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BY AJ TRAGER
DETROIT – A Federal District court judge ruled on Jan. 15 that Michigan must respect the marriages of over 300 same-sex couples that were married in March 2014.
The case, Caspar v Snyder, was filed April 14, 2014 by the American Civil Liberties Union of Michigan on behalf of eight same-sex couples who received marriage licenses during a window last March, when a federal judge struck down Michigan’s same-sex marriage ban. The decision was stayed a day later but not before more than 300 couples were legally married in the state on March 22. Governor Rick Snyder said that the state would deny respect to the issued licenses even though the federal government said it would respect the rights of the newlywed couples.
Judge Goldsmith heard testimony on Aug. 21 when the state argued that the couples’ marriages would become invalid if higher courts, such as the 6th Circuit which ruled in favor of the state’s ban on Nov. 6, overturned the decision made by Judge Friedman in March.
In his ruling Goldsmith wrote, “The alleged harm of impaired human dignity and denial of at least some tangible benefits have already come about, thereby establishing that the factual record is sufficiently developed, such that there is no need to await future events for adjudication of the issues in this action. And delaying judicial resolution of these issues would serve no useful purpose. To the contrary, such delay would compound the harms these Plaintiffs suffer each day that their marital status remains unrecognized.”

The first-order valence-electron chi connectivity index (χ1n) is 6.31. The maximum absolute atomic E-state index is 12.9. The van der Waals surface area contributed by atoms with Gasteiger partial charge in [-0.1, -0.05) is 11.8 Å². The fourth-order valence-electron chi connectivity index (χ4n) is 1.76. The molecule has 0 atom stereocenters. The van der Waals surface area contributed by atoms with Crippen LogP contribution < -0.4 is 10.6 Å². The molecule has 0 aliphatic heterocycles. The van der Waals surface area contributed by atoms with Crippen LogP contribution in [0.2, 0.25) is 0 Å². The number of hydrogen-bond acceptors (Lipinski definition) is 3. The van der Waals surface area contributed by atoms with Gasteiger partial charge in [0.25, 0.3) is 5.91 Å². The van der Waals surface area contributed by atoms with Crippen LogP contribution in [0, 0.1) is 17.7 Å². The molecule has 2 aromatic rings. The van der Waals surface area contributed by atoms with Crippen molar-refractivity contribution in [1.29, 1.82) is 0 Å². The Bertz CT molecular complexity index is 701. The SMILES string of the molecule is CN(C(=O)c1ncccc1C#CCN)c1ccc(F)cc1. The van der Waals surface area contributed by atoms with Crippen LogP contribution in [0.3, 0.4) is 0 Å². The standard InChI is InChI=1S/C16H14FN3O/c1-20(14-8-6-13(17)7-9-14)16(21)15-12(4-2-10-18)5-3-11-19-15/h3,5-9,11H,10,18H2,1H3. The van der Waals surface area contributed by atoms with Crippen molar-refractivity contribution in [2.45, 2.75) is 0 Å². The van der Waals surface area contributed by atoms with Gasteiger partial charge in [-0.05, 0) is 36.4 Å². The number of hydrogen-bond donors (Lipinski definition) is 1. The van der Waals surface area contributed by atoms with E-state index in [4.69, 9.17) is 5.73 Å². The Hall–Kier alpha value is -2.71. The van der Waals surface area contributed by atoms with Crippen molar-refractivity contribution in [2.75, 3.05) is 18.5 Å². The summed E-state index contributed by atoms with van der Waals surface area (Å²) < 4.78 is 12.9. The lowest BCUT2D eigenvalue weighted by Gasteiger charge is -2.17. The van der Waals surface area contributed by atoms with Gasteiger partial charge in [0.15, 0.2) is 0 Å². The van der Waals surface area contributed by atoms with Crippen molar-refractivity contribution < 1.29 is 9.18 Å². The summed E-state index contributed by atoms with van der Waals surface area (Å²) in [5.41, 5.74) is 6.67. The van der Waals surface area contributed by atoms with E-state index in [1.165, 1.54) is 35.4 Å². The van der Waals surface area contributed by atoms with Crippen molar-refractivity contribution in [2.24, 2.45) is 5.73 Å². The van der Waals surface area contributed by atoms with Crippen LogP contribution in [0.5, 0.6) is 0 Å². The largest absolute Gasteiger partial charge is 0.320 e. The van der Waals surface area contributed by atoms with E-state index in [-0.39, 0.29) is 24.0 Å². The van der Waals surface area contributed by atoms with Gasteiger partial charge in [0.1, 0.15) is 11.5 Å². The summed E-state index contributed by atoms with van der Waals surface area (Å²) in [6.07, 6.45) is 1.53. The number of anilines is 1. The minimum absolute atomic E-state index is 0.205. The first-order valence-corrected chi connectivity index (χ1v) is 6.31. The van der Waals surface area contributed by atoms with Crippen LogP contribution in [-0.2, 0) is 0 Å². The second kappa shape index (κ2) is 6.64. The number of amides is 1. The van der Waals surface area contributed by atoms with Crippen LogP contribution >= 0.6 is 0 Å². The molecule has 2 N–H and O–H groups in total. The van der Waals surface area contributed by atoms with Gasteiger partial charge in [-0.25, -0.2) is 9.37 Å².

Federal Court Judge Mark Goldsmith’s decision comes one day before the Supreme Court of the United States (SCOTUS) will hold a conference to decide whether to take up the issue of same-sex marriage. Michigan, Ohio, Kentucky and Tennessee all filed their request to be heard by SCOTUS directly after the 6th Circuit decision which created an appellate court split.
“Even though the court decision that required Michigan to allow same-sex couples to marry has now been reversed on appeal,” Goldsmith wrote. “The same-sex couples who married in Michigan during the brief period when such marriages were authorized acquired a status that state officials may not ignore absent some compelling interest — a constitutional hurdle that the defense does not even attempt to surmount. In these circumstances, what the state has joined together, it may not put asunder.”
Coalition Manager for Michigan for Marriage, Gina Calcagno, wrote on her twitter feed, “The ruling in Caspar sends a clear message, there is no good reason to deny #marriage to loving committed couples.”
Goldsmith issued a 21 day stay with his decision, allowing for the state to appeal.
Michigan Attorney General Bill Schuette issued a statement after the ruling.
“We are reviewing Judge Goldsmith’s decision but as I have said repeatedly, the sooner the United States Supreme Court makes a decision on this issue the better it will be for Michigan and America,” he said.